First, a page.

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What Are the Pharmacokinetics of Diclofenac?

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  • Written By: Maggie J. Hall
  • Edited By: Susan Barwick
  • Last Modified Date: 18 November 2016
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The pharmacokinetics of diclofenac describes the absorption, metabolism, and excretion processes occurring in the body after the drug is administered. Relevant information includes whether or not patients take the medication with food and the biotransformation the substance undergoes as part of the metabolic process. The kidneys and liver generally eliminate substances from the body, and data on the pharmacokinetics of diclofenac provides details as to which organ assumes primary responsibility for excretion and what medical conditions may hinder the process.

The rate at which the drug is absorbed following it's administration is one aspect of pharmacokinetics of diclofenac. The rate differs depending on whether a patient receives the drug by intravenous administration, intramuscular injection, or oral tablet form, and medication levels typically increase the fastest following intravenous administration. Physicians suggest taking the oral form of the medication with food. Although this action slows the absorption process, it minimizes gastric distress while still allowing the body to fully absorbs the medication.

Once absorbed, the body metabolizes, or breaks down the compound into metabolites and conjugates. These substances generally bind to proteins, particularly albumin. The pharmacokinetics of diclofenac includes the distribution of the drug, in which the proteins carry the medication through the blood and into various bodily tissues. Through a diffusion process, diclofenac enters tissues that contain little to none of the drug. When tissue levels of the medication exceed levels in the bloodstream or the extracellular spaces, proteins carry the medication out of the tissues.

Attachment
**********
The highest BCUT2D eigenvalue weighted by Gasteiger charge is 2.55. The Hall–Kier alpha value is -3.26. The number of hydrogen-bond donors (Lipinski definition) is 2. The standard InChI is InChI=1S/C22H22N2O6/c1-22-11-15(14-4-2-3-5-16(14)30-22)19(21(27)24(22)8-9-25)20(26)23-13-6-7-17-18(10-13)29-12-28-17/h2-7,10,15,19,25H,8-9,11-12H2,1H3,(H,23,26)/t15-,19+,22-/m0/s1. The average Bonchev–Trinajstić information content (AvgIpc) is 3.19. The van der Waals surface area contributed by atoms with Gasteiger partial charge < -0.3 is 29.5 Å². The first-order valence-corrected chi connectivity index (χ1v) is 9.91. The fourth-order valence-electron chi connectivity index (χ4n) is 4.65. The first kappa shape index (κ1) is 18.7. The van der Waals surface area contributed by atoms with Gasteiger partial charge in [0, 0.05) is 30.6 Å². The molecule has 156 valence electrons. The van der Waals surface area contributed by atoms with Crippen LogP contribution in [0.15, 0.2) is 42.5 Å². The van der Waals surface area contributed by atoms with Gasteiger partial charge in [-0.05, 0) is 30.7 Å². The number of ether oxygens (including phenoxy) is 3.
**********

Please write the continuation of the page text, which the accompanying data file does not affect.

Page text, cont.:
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The pharmacokinetics of diclofenac also include excretion. The kidneys eliminate two-thirds of the medication from the body while the other third binds with bile and leaves the body through the bowels. Patients diagnosed with renal malfunction cannot effectively excrete the medication, which can lead to renal toxicity. Patients with heart, kidney, or liver impairment may require dose adjustments or a reduction in the treatment time frame. Patients who take diuretics or angiotenson converting enzyme (ACE) inhibitors may also experience adverse effects.

Diclofenac is a non-steroidal anti-inflammatory drug (NSAID) group. Pharmacists classify it as a cyclo-oxyenase (COX) inhibitor that primarily deals with the COX 1 and COX 2 prostaglandins. Its uses include relief of pain, inflammation, and fever. Physicians prescribe the medication for mild to moderate pain, including pain caused by osteoarthritis and traumatic injury. Women might take the compound for the relief of painful menstruation.

Aspirin, cyclosporine, and methotrexate may interact with diclofenac as it inhibits or potentiates the effects of these and other medications. Studies indicate that patients taking the substance may be at greater risk for developing blood clots, leading to heart attacks or strokes. Patients taking diclofenac are also typically more likely to experience gastrointestinal ulceration and bleeding.

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